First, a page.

The Holy Grail of Macroeconomics: Lessons from Japan s Great Recession, Revised Edition
This book is about Japan's 15-year long recession and how it affected current theoretical thinking about its causes and cures. It has a detailed explanation on what happened to Japan, but the discoveries made are so far-reaching that a large portion of economics literature will have to be modified to accommodate another half to the macroeconomic spectrum of possibilities that conventional theorists have overlooked.
The author developed the idea of yin and yang business cycles where the conventional world of profit maximization is the yang and the world of balance sheet recession, where companies are minimizing debt, is the yin. Once so divided, many varied theories developed in macro economics since the 1930s can be nicely categorized into a single comprehensive theory- The Holy Grail of Macro Economics
Chapter 1 What kind of recession has Japan been through?
Chapter 2 Characteristics of balance sheet recessions that should be kept in mind during the recovery.
Chapter 3 The Great Depression was also a balance sheet recession.
Chapter 4 Monetary, foreign exchange, and fiscal policy during a balance sheet recession.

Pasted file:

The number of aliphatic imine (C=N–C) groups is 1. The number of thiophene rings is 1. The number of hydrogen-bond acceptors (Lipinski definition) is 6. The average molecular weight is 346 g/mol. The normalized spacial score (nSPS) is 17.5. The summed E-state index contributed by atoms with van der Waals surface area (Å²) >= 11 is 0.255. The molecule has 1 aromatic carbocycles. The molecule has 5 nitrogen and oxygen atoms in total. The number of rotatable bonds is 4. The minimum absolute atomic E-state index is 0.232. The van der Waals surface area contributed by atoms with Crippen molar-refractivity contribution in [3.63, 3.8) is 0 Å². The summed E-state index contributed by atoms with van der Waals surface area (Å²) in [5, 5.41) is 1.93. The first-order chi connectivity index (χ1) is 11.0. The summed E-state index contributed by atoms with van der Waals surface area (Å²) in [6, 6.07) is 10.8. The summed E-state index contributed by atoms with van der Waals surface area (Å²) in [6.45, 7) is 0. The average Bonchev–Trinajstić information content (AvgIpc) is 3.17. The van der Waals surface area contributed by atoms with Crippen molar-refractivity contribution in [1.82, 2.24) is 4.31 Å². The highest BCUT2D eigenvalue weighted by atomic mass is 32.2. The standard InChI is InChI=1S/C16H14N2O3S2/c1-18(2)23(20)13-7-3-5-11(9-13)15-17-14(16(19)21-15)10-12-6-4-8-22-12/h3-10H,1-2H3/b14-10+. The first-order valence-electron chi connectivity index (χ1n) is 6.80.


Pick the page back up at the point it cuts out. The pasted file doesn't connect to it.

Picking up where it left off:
Chapter 5 Yin and Yang economic cycles and the Holy Grail of macroeconomics.
Chapter 6 Pressure of globalization.
Chapter 7 Ongoing bubbles and balance sheet recessions.
Chapter 8 World in Balance-Sheet Recession.
Appendix: Thoughts on Walras and macroeconomics.
"...provide fascinating insights into the problems of Japan...interesting thesis" (Wilmott.com/blogs, August 2009)
"…the Japanese policymakers who told everyone the US was in danger of falling into a prolonged period of economic weakness were right. To understand why this is true, you need to read a brilliant book by Richard Koo of the Nomura Research Institute." (Financial Times, January 2009)
"…the definitive book on Japan's decade-long recession in the 1990s." (USA Today, March 2009)
"Books about the current global economic crisis are being written and published by the truckload. But few – perhaps none – are worth reading… Richard Koo, chief economist at the Nomura Research Institute in Tokyo, a think tank attached to Japan's biggest investment bank, watched Japan's 'lost decade' from an excellent vantage point: he was close enough to understand the detail, data and ways in which both corporate and political decisions were made, and independent enough to be able to analyse what happened in a reasonably detached and cool way." (Survival, May 2009)
"A must-read to an understanding of what Japan went through and what the United States and Europe may experience is Koo's latest book The Holy Grail of Macroeconomics: Lessons from Japan's Great Recession." (The Edge Financial Daily, December 2008)